When I started covering the Arizona League, trades were incredibly rare. The first I remember was Jhonleider Salinas who went to the Rays in 2016 along with Nathan Lukes in exchange for Brandon Guyer. This trade opened the flood gates in a manner and many such deals have been made recently between the Indians and other teams to move extremely low level minor league talent for MLB players with question marks. We’ve already looked at the deals involving Jhon Torres for Oscar Mercado and two rookie level pitchers for Jordan Luplow in recent articles, but today’s trade tracks are a little more complicated.
Right handed starter Ignacio Feliz was signed by the Indians in 2016 and first pitched the Dominican Summer League team as a 17 year old in 2017. He didn’t stand out particularly there, largely due to an extremely high walk rate (41 walks to 42 strike outs in 55.1 IP). Despite this, he was promoted to the AZL at 18 where he pitched for both Indians squads, starting as the ace of team two before being “promoted” to the middle of the rotation on team one. His success was significantly greater with team two, posting a 2.12 ERA in seven starts with 36 strike outs to 10 walks.
While he didn’t pitch as well over his final three starts and 11 innings, he still struck out 18 to just four walks and the ability was obvious. With that in mind, the Padres jumped on the chance to acquire the potential future starter for a current failed one, Walker Lockett.
While the Indians rotation heading into 2019 was as stacked as any ever has been, Lockett was the perfect fit for a franchise looking to boost the bullpen. Despite being a starter, Lockett faced more lefties than righties in 2018 and was absolutely demolished by them to the tune of a 1.289 OPS vs LHH compared to a .693 OPS vs RHH. For a very platoon heavy manager like Terry Francona, Lockett would be the prototypical right handed match up m an out of the pen. Unfortunately for Lockett, this never happened.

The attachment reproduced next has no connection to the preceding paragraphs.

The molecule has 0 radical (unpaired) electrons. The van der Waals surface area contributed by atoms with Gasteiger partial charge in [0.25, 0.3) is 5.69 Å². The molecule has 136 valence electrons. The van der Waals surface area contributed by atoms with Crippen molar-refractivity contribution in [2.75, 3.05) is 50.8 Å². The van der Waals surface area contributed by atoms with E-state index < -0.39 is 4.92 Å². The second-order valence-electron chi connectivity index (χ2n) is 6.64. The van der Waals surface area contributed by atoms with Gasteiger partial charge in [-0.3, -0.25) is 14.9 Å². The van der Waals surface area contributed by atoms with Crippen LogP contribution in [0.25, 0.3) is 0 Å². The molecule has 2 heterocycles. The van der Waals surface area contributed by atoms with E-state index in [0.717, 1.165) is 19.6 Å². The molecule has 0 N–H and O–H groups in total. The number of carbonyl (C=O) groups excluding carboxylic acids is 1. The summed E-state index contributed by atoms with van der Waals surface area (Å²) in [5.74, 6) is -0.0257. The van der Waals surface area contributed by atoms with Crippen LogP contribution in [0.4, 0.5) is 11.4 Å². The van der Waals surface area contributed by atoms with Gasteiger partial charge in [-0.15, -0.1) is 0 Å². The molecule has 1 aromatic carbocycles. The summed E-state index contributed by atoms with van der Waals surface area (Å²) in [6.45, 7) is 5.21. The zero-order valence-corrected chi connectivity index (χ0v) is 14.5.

Ten days after the Feliz for Lockett trade, the Indians had a huge shift in priorities as they moved Yan Gomes to Washington, leaving them without a reliable back-up catcher for newly crowned starter Roberto Perez. The bullpen could wait as having a dependable back-stop has always been a top priority for Cleveland. It took awhile longer, but on January 6th, the Indians moved Lockett along with Sam Haggerty for Kevin Plawecki.
Getting into how these players all performed in their first season with their new teams, I can explain why the trade was unfortunate for Lockett. With the Indians, he likely would have been in the bullpen all season due to constant issues with injuries and inconsistencies with those who remained. With the Mets, he spent the first month following his rehab assignment in AAA, then was called up as a starter where he was again bashed around time and time again. He then spent the rest of the MiLB regular season in Syracuse before being brought up as a reliever in September.
It’s impossible to say things would have been totally different in Cleveland, but he still had issues with lefties, something that could have been avoided had he been in the bullpen the entire season. However, he also gave up a lot of home runs to righties, so a strict same side match up situation wouldn’t have saved his season entirely.
Going back to Feliz and his first season in San Diego, things weren’t much better. He saw his walk rate increase to 4.2 per nine and his K/9 drop to 8.6 despite advancing just to short season ball. After avoiding a home run throughout all of 2018, he gave up seven in 2019 in 57.1 innings, leading to an increase in ERA from 3.00 to 4.40. I personally think the pitching coach for Indians Blue (formerly Indians 2) could have something to do with this as we have seen multiple players fall off a bit after leaving his tutelage, either from team two to team one or to short season.